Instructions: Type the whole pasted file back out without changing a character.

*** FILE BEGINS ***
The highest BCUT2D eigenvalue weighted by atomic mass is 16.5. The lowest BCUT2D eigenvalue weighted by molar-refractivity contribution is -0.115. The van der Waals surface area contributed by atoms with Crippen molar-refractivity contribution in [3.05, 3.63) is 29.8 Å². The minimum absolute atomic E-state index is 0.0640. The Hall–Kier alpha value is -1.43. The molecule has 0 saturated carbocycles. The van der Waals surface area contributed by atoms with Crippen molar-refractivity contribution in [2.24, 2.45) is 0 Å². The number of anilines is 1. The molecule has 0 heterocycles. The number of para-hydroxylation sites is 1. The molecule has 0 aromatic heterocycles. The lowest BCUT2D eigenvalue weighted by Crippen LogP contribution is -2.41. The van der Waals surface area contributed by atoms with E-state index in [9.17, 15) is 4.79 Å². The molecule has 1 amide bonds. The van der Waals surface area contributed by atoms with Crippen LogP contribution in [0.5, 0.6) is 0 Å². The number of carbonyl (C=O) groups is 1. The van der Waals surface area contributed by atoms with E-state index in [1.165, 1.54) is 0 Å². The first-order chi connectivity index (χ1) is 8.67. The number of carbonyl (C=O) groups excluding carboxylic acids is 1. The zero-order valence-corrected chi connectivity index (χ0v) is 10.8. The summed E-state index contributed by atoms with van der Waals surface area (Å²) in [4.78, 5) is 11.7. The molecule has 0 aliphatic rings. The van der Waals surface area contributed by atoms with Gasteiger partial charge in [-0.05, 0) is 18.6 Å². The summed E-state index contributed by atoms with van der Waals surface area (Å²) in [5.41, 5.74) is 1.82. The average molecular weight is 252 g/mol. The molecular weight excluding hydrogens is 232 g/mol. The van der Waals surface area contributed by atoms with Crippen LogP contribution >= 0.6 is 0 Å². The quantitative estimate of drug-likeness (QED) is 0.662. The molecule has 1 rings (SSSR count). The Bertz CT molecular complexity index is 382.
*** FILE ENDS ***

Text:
The highest BCUT2D eigenvalue weighted by atomic mass is 16.5. The lowest BCUT2D eigenvalue weighted by molar-refractivity contribution is -0.115. The van der Waals surface area contributed by atoms with Crippen molar-refractivity contribution in [3.05, 3.63) is 29.8 Å². The minimum absolute atomic E-state index is 0.0640. The Hall–Kier alpha value is -1.43. The molecule has 0 saturated carbocycles. The van der Waals surface area contributed by atoms with Crippen molar-refractivity contribution in [2.24, 2.45) is 0 Å². The number of anilines is 1. The molecule has 0 heterocycles. The number of para-hydroxylation sites is 1. The molecule has 0 aromatic heterocycles. The lowest BCUT2D eigenvalue weighted by Crippen LogP contribution is -2.41. The van der Waals surface area contributed by atoms with E-state index in [9.17, 15) is 4.79 Å². The molecule has 1 amide bonds. The van der Waals surface area contributed by atoms with Crippen LogP contribution in [0.5, 0.6) is 0 Å². The number of carbonyl (C=O) groups is 1. The van der Waals surface area contributed by atoms with E-state index in [1.165, 1.54) is 0 Å². The first-order chi connectivity index (χ1) is 8.67. The number of carbonyl (C=O) groups excluding carboxylic acids is 1. The zero-order valence-corrected chi connectivity index (χ0v) is 10.8. The summed E-state index contributed by atoms with van der Waals surface area (Å²) in [4.78, 5) is 11.7. The molecule has 0 aliphatic rings. The van der Waals surface area contributed by atoms with Gasteiger partial charge in [-0.05, 0) is 18.6 Å². The summed E-state index contributed by atoms with van der Waals surface area (Å²) in [5.41, 5.74) is 1.82. The average molecular weight is 252 g/mol. The molecular weight excluding hydrogens is 232 g/mol. The van der Waals surface area contributed by atoms with Crippen LogP contribution >= 0.6 is 0 Å². The quantitative estimate of drug-likeness (QED) is 0.662. The molecule has 1 rings (SSSR count). The Bertz CT molecular complexity index is 382.